CNJ staff photo: Eric Kluth/New Mexico Gov. Bill Richardson speaks about the upcoming election and education reform to a group of listeners Wednesday at Yucca Junior High in Clovis.
By Jack King
Two proposed state constitutional amendments would eliminate bureaucracy and fund badly needed school reforms, Gov. Bill Richardson said Wednesday.
Richardson spoke in the library of Yucca Junior High School when he stopped here on a swing through the state aimed at drumming up support for two amendment proposals in the Sept. 23 special election.
“The (education) system is not good, and we need to make it better,” he told his audience.
Constitutional Amendment 1 would create a cabinet-level position of Secretary of Education, to head a reorganized public education department.
Constitutional Amendment 2 would allow money for education purposes distributed from the state’s Land Grant Permanent Fund to be increased from the current 4.7 percent of an average value of the fund to 5.8 percent for fiscal years 2005 to 2012, 5.5 percent for fiscal years 2013 to 2016, then to a permanent 5 percent. The average value is figured as the average annual year-end market values of the fund for the preceding five calendar years, according to a discussion of the amendment on the Web site of the state Republican Party.
Richardson said the current state Board of Education is unwieldy and engages in “turf battles” with the Department of Education instead of concentrating on education issues.
“Three times they’ve come to my office, and each time the question was ‘Should we fire the superintendent?’ Not a word about education issues,” he said.
Under Amendment 1, Richardson said, he would eliminate the five appointed members of the 15-member board and keep the 10 elected members as advisors. Real decisions would be made by a Secretary of Education appointed by the governor, he said.
“We need a secretary who will be a cabinet member, but who will be accountable through his budget to the Legislature,” he said.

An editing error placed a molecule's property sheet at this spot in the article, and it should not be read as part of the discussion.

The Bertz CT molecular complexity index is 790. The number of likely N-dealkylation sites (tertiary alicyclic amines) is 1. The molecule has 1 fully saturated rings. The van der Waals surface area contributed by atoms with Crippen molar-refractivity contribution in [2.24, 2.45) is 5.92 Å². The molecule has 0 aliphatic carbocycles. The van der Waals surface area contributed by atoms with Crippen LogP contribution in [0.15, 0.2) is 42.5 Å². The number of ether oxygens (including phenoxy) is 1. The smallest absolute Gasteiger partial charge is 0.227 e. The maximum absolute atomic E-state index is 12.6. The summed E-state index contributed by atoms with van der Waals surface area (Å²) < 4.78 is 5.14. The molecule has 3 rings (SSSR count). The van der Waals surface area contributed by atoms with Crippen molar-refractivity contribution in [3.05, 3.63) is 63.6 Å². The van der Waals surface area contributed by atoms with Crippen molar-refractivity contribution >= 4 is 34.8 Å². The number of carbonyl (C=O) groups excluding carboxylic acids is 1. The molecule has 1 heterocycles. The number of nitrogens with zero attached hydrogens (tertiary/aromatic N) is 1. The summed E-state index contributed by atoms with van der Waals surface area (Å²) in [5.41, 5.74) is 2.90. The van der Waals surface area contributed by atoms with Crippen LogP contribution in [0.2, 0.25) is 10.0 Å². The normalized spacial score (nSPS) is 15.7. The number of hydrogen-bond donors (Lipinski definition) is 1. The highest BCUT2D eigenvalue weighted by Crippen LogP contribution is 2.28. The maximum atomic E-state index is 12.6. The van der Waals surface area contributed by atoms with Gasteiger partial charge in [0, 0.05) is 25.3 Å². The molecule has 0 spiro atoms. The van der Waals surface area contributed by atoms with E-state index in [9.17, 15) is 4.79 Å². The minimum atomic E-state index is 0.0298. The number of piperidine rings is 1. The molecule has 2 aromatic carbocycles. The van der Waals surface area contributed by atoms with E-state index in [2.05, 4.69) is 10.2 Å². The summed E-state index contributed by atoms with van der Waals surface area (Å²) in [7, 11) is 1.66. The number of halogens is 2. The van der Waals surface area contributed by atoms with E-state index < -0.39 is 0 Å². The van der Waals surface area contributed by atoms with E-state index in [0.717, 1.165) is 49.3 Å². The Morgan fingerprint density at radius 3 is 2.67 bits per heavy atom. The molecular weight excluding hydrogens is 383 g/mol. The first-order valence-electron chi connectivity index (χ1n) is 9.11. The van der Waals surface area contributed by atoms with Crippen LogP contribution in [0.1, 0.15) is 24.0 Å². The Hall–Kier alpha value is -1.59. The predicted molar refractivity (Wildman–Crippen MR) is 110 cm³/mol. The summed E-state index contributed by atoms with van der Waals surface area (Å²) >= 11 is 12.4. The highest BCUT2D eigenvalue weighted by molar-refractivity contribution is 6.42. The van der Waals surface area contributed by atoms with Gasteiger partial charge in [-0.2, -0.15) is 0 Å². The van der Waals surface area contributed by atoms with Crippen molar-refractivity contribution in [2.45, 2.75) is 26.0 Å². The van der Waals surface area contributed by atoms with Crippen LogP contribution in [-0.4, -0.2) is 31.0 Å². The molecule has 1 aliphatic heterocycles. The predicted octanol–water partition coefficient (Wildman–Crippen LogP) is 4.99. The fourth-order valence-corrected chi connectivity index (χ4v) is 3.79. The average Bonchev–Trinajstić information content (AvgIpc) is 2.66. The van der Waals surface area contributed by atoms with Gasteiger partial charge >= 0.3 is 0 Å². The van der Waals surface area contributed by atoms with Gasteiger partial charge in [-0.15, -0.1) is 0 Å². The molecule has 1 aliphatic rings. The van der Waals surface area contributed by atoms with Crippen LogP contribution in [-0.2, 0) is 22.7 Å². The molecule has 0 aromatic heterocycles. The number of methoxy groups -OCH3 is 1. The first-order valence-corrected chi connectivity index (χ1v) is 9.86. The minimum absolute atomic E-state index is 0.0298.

He said, if the amendment passes, the day afterward he would organize a search committee. Criteria for a secretary would be: someone from the education community; a New Mexican; someone with experience and stature; able to motivate and manage; and someone with statewide respect.
He said money from Amendment 2 is necessary to pay for teacher raises, a three-tier licensing system and other reforms already approved by the state Legislature under House Bill 212, passed in 2003. The Land Grant Permanent Fund would provide a steady, reliable flow of funds that would help him shift spending from the bureaucracy to the classroom.
Increasing the percentage taken from the permanent fund will not endanger it because there is enough money in the fund to cover the increase and still allow it to grow, he insisted.
“Everyone agrees the fund is expected to grow to $14 million by 2020,” he said.
Passing the two amendments is a bi-partisan effort, Richardson added.
“Sen. (Pete) Domenici and I are co-chairs of this effort, and (former Republican governor) Garrey Carruthers is working with us,” he said.
Richardson recognized State Sen. Clint Harden, R-Clovis, whom he thanked for the “bi-partisan way he has worked with me on water and education.” He also recognized Doc Stewart — whom he called “Mr. Clovis” — and former Clovis Community College president Jay Gurley.